Makes tumors more palatable to the immune system

Researchers at The University of Texas MD Anderson Cancer Center have developed a nanotechnology platform that can make cancer cells more vulnerable to immune attack in the body. The researchers call their system the bispecific tumor-transforming nanoconjugate (BiTN) platform.

The idea is to make solid tumors more attractive to the immune system by attaching a molecule that acts as an “eat me” signal to white blood cells. This molecule is called the signaling lymphocytic activation molecule family member 7 (SLAMF7) receptor and is more often found on cancer cells in blood cancers, which explains the relative success of current immunotherapy in these cancer types. Solid tumors are usually less susceptible to the immune system, so these researchers decided to make them more attractive by attaching SLAMF7 to their surface.

Immunotherapies have revolutionized the treatment of many cancers. There is something satisfying about mobilizing our own immune system to attack cancer, and it may obviate the need to administer large doses of toxic cancer drugs that can have a wide range of unacceptable side effects. Our immune cells can be very effective at sniffing out and destroying cancer cells, but in some cases they may need a little help identifying the tumor.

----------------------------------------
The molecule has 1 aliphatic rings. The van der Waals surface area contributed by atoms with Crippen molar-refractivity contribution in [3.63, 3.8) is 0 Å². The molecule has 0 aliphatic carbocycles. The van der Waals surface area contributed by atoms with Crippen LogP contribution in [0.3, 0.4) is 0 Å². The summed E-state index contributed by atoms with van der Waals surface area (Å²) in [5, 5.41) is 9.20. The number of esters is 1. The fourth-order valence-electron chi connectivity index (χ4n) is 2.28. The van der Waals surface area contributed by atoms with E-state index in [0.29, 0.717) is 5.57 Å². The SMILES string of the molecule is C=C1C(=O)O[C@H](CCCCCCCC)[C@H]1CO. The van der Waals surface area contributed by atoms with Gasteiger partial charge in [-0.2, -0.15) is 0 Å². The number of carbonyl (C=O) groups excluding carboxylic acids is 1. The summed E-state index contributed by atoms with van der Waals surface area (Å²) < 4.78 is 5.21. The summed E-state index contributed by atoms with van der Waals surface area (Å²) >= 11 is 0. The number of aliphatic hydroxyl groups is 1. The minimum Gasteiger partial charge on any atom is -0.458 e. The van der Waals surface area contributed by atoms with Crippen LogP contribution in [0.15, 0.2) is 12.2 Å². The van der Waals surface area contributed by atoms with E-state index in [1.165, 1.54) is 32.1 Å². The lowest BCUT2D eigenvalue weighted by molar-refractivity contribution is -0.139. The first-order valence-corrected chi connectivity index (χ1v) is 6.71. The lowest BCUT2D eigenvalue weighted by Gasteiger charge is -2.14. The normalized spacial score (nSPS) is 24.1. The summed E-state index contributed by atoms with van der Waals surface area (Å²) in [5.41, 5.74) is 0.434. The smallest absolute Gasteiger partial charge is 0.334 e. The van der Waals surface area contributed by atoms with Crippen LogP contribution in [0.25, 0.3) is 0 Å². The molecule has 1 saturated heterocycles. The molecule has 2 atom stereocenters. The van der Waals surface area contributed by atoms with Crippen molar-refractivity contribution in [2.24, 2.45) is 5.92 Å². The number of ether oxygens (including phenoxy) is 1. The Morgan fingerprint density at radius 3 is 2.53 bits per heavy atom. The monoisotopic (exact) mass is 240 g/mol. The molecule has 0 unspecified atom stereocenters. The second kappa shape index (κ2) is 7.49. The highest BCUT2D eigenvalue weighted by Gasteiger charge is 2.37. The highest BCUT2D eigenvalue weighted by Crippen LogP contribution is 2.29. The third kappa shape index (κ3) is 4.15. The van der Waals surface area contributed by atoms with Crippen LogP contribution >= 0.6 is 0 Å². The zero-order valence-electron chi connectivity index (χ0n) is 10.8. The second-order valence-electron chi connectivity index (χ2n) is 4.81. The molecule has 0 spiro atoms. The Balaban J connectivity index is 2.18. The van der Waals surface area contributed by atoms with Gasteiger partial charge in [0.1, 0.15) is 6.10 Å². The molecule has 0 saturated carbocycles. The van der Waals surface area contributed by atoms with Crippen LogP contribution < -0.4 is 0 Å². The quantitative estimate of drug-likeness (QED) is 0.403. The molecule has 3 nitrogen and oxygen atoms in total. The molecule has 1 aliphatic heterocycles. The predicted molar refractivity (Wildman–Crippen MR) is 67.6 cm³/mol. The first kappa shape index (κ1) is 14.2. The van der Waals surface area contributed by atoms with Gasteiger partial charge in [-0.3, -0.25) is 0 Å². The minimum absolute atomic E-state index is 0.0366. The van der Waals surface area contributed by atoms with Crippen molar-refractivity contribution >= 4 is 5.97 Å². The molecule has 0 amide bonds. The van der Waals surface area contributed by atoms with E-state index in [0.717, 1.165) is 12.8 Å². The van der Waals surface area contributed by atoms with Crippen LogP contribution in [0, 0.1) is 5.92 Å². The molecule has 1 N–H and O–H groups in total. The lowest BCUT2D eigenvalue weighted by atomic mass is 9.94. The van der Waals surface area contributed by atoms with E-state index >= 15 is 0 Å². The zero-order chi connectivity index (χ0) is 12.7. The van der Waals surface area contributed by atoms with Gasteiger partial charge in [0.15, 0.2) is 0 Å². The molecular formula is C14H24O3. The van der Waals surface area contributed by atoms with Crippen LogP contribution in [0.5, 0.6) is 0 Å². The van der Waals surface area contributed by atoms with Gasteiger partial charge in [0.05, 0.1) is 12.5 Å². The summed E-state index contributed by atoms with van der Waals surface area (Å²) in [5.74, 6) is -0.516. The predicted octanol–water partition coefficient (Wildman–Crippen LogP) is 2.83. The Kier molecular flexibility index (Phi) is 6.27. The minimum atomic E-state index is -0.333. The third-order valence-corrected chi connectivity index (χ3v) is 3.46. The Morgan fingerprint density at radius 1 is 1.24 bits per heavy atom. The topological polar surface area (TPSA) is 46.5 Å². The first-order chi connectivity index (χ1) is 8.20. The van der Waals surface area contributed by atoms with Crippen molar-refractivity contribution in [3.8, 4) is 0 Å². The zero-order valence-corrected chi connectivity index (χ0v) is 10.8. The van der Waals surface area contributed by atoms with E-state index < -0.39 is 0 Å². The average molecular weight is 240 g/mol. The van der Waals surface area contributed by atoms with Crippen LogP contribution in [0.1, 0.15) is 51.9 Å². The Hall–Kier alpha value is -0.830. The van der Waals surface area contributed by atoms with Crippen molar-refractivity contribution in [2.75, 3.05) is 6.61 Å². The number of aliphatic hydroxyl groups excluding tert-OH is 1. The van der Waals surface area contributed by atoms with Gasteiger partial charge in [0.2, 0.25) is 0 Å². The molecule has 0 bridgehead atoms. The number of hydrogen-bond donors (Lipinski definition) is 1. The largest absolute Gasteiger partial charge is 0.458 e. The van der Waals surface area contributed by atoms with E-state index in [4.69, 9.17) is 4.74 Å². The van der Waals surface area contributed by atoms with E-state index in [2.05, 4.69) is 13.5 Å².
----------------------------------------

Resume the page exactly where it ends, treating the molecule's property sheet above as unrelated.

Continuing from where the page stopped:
In the case of blood cancers, such as leukemia and lymphoma, immunotherapies are often relatively successful. In part, this is because these cancers tend to express SLAMF7 on their cell surface, and this is key for the immune system to identify them as worthy of attack and acts as sweet honey for phagocytic white blood cells. In solid tumors, however, the efficacy of immunotherapies tends to be more mixed and needs to be improved.

These researchers have developed a nanotechnology system that can label solid tumor cells with SLAMF7, making them far more palatable than white blood cells. The system is called the bispecific tumor-transforming nanoconjugate (BiTN) platform and consists of a tumor-specific antibody conjugated to SLAMF7.

So far, researchers have attached SLAMF7 to a HER2-recognizing antibody to target HER2-positive breast cancer cells and showed that following this labeling, the cells were much more likely to be attacked and phagocytosed by immune cells. The nanotechnology platform can also be rapidly adapted to target other tumor types, simply by changing the targeting antibody present in the system.

“With this new platform, we now have a strategy to change a solid tumor, at least immunologically, to resemble a hematological tumor, which often has a much higher response rate to immunotherapy treatments,” said Wen Jiang, a researcher involved in the study. “If we can translate and validate this approach in the clinic, it could allow us to get closer to maximizing the effectiveness of immunotherapy drugs with cancers that have not traditionally responded well.”

Study in Nature Nanotechnology: Immunological transformation of solid tumors using a bispecific nanobioconjugate for cancer immunotherapy

Via: University of Texas MD Anderson Cancer Center

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